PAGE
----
Friday, September 9, 2016
Alisa Zipursky

Seven glorious women who, years earlier had been college roommates, gathered together to celebrate the first one of us getting hitched. We had traveled from our respective cities to a beautiful family resort in Northern Michigan, where, moments earlier, Riley and Will had just exchanged their vows of forever.

We settled into our assigned table, which was on the porch of the room and out of reach from the main wedding action. While we were waiting for the salad course, I stated to the group, “I know it’s too early in the evening, and nobody asked me, but if I were to have a threesome with two other people I’d want it to be two dudes.” Of the table of 7, I would say half were interested in my rational for my threesome preferences, as it is a deviation from a lot of cis hetero women, and the other half looked at me with many years worth of exhaustion from the constant attempts and subsequent failures to have me “turn it down a notch” in mixed company.  

Karen announced with great revelation, “This is why we were put on the porch.”

a porch

I know it’s too early in the evening, and nobody asked me, but I’ve pretty much always been like this. Aggressively transparent. The more a subject appeared to be off the table, the more interested I became in discussing it.  Yes, I was the child in 2nd grade whose mother received calls from other parents distraught that I had taught their children the truth about how babies are actually made. Yes, I was the kid who, after a lesson in Mrs. Hill 3rd grade class on punctuation and the proper use of a “period”, taught everyone around me about menstruation. Yes, after listening to a lot of Red Hot Chili Peppers in 5th grade I made my babysitter explain what “track lines” from heroin were and then told all my friends about it.

Red Hot Chili Peppers
My musical tastes were advanced for my age

Even as a child, I felt a sense of freedom for saying things that felt honest but off-limits. I would learn the language later, that I what I loved was to shed light on taboos, and how powerful it felt to give voice to things that were stigmatized.

Which is why I think everyone in my life was so shocked that I had been holding onto the most taboo, most stigmatized piece of information I could possibly know. I know it’s too early in the evening, and nobody asked me, but my biological father sexually abused me as a child. From my own complicated process of learning to understand and accept what happened to me to when I began telling my friends and family about it was over five years.  

What could possibly be more taboo than some creepy parent on child sexual abuse? So how come it took me so long to be able to write these words for you to read, and make you really uncomfortable by talking about such a stigmatized topic? It should be right up my alley, being the first to admit something that’s been totally silenced, and in doing so feel like I am powerfully breaking down some invisible walls.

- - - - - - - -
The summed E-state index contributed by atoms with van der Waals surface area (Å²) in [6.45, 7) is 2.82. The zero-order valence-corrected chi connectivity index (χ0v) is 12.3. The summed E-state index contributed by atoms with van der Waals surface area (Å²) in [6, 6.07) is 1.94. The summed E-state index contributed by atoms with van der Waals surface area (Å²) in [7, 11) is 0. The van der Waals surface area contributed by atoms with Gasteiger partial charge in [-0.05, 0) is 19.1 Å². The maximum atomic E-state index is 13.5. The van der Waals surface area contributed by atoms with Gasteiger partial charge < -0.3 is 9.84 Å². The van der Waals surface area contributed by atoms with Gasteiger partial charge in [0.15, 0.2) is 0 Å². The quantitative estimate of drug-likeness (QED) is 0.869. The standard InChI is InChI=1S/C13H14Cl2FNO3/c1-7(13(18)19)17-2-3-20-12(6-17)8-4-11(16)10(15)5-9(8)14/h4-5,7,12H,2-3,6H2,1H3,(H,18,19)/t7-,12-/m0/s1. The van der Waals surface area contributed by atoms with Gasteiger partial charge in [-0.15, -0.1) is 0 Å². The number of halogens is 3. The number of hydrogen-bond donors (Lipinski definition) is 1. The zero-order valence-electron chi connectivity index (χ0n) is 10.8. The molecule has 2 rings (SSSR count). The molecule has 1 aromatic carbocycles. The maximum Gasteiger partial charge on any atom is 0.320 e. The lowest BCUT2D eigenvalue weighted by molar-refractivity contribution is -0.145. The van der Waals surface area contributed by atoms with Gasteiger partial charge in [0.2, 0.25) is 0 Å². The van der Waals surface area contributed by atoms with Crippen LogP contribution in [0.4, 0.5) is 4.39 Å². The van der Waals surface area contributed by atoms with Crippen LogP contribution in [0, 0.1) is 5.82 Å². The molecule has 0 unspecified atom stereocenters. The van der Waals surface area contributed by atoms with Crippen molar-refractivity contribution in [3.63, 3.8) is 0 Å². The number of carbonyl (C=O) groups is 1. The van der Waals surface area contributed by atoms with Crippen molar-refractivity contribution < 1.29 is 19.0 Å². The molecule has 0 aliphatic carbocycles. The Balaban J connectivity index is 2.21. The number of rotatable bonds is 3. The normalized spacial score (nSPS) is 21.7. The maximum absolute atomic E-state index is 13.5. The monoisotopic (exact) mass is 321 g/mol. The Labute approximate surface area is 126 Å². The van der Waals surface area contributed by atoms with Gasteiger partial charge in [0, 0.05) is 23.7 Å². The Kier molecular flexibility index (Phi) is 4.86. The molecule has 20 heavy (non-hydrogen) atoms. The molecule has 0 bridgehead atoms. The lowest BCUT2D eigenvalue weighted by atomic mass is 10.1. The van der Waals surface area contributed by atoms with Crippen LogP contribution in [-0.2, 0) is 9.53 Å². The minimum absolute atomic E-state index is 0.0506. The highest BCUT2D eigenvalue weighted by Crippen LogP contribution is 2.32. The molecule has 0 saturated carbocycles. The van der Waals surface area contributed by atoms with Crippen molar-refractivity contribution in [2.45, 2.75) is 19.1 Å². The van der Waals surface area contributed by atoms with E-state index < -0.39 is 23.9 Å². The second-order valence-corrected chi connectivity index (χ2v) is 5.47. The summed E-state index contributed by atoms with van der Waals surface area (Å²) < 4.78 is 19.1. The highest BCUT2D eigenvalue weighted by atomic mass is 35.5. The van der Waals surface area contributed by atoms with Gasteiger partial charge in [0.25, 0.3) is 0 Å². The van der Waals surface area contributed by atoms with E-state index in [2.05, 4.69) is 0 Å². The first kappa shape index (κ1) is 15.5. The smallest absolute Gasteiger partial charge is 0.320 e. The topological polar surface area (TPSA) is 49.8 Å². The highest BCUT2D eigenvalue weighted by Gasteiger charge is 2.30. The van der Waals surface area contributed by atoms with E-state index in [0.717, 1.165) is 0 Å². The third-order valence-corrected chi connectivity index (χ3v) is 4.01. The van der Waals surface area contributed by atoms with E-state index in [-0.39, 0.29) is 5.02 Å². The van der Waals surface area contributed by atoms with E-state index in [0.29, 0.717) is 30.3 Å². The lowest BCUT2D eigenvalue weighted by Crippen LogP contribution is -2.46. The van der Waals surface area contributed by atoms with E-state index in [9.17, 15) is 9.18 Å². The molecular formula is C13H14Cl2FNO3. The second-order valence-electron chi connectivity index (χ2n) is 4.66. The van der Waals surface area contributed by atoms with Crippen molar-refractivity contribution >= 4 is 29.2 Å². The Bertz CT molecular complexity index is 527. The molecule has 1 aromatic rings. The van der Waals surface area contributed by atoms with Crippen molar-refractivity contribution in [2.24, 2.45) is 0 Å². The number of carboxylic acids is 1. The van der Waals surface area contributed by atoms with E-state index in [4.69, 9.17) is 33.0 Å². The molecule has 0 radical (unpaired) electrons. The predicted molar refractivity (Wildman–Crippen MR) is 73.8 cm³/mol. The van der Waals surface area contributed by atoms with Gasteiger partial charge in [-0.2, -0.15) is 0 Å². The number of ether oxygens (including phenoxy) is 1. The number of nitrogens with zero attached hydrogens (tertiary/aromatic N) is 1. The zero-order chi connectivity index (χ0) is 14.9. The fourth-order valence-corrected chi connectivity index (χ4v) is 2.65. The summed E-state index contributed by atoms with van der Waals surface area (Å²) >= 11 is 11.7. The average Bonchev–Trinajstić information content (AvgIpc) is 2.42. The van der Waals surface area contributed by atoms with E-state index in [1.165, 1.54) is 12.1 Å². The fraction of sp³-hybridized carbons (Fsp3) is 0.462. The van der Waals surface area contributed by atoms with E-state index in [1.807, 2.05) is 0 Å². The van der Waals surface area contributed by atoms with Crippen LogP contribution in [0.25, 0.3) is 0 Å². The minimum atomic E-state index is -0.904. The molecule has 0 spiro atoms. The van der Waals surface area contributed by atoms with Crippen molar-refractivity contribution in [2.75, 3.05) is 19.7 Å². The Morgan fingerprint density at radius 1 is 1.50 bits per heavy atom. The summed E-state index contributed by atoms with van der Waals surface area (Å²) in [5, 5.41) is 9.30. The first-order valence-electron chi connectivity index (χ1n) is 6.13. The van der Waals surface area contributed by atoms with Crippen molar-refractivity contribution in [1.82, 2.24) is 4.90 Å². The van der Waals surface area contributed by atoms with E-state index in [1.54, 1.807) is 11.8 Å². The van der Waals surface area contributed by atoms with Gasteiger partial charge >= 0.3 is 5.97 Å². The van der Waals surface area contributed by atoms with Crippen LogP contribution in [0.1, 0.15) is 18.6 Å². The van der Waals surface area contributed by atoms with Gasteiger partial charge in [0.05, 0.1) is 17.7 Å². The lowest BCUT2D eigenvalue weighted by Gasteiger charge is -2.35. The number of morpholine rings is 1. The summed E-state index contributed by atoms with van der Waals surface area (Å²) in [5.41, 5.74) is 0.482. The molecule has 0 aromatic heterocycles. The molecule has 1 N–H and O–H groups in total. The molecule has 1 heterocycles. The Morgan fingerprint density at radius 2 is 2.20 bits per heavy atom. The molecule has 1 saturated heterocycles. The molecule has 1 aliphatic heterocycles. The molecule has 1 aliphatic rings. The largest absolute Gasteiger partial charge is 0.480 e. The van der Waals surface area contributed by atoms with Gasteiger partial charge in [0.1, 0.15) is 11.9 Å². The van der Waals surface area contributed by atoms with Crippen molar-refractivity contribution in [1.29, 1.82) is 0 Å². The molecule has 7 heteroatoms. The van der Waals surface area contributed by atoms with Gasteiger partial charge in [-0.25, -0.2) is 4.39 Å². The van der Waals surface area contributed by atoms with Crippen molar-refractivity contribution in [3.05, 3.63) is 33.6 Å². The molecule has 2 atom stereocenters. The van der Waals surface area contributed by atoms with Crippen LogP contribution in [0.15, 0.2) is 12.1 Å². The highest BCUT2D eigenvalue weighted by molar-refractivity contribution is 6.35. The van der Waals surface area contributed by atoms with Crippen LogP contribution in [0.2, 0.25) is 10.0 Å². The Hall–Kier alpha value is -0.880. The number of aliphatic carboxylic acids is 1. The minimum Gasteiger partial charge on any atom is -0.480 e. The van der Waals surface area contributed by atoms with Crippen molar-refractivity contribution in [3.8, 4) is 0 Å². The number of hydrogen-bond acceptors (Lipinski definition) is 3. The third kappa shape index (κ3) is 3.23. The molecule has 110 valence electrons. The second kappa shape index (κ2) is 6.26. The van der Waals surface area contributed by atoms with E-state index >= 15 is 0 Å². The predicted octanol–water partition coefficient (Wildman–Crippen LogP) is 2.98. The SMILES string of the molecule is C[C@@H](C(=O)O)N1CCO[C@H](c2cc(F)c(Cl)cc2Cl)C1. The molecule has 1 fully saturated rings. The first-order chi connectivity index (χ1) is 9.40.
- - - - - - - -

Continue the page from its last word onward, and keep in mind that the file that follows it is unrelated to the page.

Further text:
seagull shouting
A portrait of me and my big mouth

But the truth is it had always been the one thing I couldn’t say, because so much of the over 20 years of abuse was based on a foundation my father systemically built that told me that I had to take care of him, that his happiness was my responsibility, that the pain I felt was because he was weak and pathetic, but that if I just could love him better, the pain might go away. We could psychoanalyze the whole thing for years, which don’t worry I have, but most of it boils down to having been essentially brainwashed by this man since birth to feel sorry for him and to see him as a useless but well-meaning parent doing his best out of his love for me.

And even though I fought away from all of that, and hadn’t spoken to him in over five years, I still didn’t want to hurt him, I just wanted to be free of him.

I know it’s too early in the evening, and nobody asked me, but I think these past five years I’ve still been trying to protect him. If I speak out to my friends, to my family, and you right here, and he hears, how awful would that be for him?  

And that’s the truth, that the most shameful taboo still lives here, right inside my chest: that I still am afraid to hurt the man who sexually abused me.

But here I am, sharing with you, taking one step towards the sweet girl who lives inside of me that wants all my friends to understand that A PERIOD ISN’T JUST THE THING THAT GOES ON THE END OF A SENTENCE BUT IT’S ALSO BLOOD COMING OUT OF A VAGINA. And I know it’s too early in the evening, and nobody asked me, but it feels really good to make you read it.

Story soundtrack

 I can get a little drunk, I get into all the don'ts, But on good days I'm charming as fuck

Subscribe

Never miss a Healing Honestly story, sign up to get new stories in your inbox! Don't worry, I, too, think spam is bullshit.